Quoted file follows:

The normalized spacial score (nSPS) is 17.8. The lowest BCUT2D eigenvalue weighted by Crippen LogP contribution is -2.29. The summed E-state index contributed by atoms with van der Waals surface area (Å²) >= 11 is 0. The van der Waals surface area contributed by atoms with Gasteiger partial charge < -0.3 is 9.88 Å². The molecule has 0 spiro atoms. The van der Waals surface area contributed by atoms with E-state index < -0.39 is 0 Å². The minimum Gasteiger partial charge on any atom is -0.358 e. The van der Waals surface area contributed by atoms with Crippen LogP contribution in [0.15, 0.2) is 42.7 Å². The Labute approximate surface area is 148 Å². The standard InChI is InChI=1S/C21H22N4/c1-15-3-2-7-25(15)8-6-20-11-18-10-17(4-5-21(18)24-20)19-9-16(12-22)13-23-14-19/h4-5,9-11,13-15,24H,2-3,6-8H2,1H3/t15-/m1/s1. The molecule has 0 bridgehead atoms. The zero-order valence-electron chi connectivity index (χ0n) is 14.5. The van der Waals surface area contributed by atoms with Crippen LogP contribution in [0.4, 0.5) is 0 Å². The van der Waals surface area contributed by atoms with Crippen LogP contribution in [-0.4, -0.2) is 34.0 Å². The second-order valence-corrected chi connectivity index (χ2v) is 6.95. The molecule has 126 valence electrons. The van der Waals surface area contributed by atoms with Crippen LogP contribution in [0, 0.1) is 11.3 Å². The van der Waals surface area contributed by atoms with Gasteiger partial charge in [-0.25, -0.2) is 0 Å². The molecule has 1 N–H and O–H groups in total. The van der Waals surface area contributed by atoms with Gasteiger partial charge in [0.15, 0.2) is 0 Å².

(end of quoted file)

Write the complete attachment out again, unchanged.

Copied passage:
The normalized spacial score (nSPS) is 17.8. The lowest BCUT2D eigenvalue weighted by Crippen LogP contribution is -2.29. The summed E-state index contributed by atoms with van der Waals surface area (Å²) >= 11 is 0. The van der Waals surface area contributed by atoms with Gasteiger partial charge < -0.3 is 9.88 Å². The molecule has 0 spiro atoms. The van der Waals surface area contributed by atoms with E-state index < -0.39 is 0 Å². The minimum Gasteiger partial charge on any atom is -0.358 e. The van der Waals surface area contributed by atoms with Crippen LogP contribution in [0.15, 0.2) is 42.7 Å². The Labute approximate surface area is 148 Å². The standard InChI is InChI=1S/C21H22N4/c1-15-3-2-7-25(15)8-6-20-11-18-10-17(4-5-21(18)24-20)19-9-16(12-22)13-23-14-19/h4-5,9-11,13-15,24H,2-3,6-8H2,1H3/t15-/m1/s1. The molecule has 0 bridgehead atoms. The zero-order valence-electron chi connectivity index (χ0n) is 14.5. The van der Waals surface area contributed by atoms with Crippen LogP contribution in [0.4, 0.5) is 0 Å². The van der Waals surface area contributed by atoms with Crippen LogP contribution in [-0.4, -0.2) is 34.0 Å². The second-order valence-corrected chi connectivity index (χ2v) is 6.95. The molecule has 126 valence electrons. The van der Waals surface area contributed by atoms with Crippen LogP contribution in [0, 0.1) is 11.3 Å². The van der Waals surface area contributed by atoms with Gasteiger partial charge in [-0.25, -0.2) is 0 Å². The molecule has 1 N–H and O–H groups in total. The van der Waals surface area contributed by atoms with Gasteiger partial charge in [0.15, 0.2) is 0 Å².